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Apple Valley
7100 147th St. W.
Apple Valley, MN 55124
Ph: (952) 953-2500

Natural Resources

Posted on: April 14, 2017

Is That Soggy Patch of Grass in Your Yard an Opportunity in Disguise?

It can be frustrating mowing areas that stay saturated with water.  Mowers can get stuck.  Grass can die, and weeds can come in.  Careful grading cannot always get rid of the water; often, there’s not much that can be done if you have natural springs or groundwater welling up in your yard.  So maybe it’s time to rethink these areas.  Maybe we’ve been planting the wrong things (lawn grass) in these areas, and it’s time to switch to some water loving plants.

There is much to be said for going on the search for plants that like wet feet, and there are a lot of choices.  Not only is Minnesota the land of 10,000 Lakes, but Minnesota ranks second for the most wetlands in the lower 48.  That means there are thousands of native plants that grow in Minnesota that can tolerate some or a lot of wetness.  And the best part, native plants provide excellent habitat, forage, and nectar sources for our favorite birds, butterflies, and pollinators.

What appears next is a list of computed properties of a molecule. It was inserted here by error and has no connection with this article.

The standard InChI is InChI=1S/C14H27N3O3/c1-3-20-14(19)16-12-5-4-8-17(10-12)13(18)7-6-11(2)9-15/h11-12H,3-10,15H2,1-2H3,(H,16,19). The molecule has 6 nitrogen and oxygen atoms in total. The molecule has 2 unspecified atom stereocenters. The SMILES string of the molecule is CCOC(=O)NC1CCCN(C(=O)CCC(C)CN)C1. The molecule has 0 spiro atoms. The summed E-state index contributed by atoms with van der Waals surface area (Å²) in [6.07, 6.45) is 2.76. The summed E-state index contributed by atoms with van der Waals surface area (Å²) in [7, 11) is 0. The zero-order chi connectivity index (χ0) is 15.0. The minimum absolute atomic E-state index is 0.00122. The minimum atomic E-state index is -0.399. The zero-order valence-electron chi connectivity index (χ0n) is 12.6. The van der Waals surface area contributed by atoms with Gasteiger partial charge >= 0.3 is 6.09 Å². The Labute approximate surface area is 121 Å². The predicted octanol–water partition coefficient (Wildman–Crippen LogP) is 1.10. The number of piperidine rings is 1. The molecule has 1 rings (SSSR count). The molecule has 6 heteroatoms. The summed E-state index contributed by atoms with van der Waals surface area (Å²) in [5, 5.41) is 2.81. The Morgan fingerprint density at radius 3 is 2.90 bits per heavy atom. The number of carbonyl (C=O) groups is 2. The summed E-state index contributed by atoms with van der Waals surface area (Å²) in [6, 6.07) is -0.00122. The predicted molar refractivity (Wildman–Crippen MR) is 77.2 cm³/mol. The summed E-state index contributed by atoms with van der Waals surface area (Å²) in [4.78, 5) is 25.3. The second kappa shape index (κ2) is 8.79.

So where do you start?  Consider attending the Landscaping for Clean Water workshop series.  The first workshop is free, and you may get a grant for your garden out of it.  Another good source of information is the Minnesota Department of Natural Resources Restore Your Shore website.  Many of the strategies for planning out a shoreline project on the website can be applied to your soggy patch of lawn.  They also have an excellent plant selector tool that can get you started.

Here are some of our favorite wetland plants that might do well in your soggy patch of yard: Swamp White Oak, Red Osier Dogwood, Fox sedge, Blueflag Iris, Swamp Milkweed, New England Aster, Boneset, Prairie Blazingstar, Cardinal Flower, Cinnamon Fern, Golden Alexanders, and Canada Anemone

Contact Apple Valley Natural Resources at 952-953-2462 if you are looking for advice on what to plant in your wet area.  You can get so much more out of your yard than a soggy patch of grass.

More About Gardening with Native Plants...
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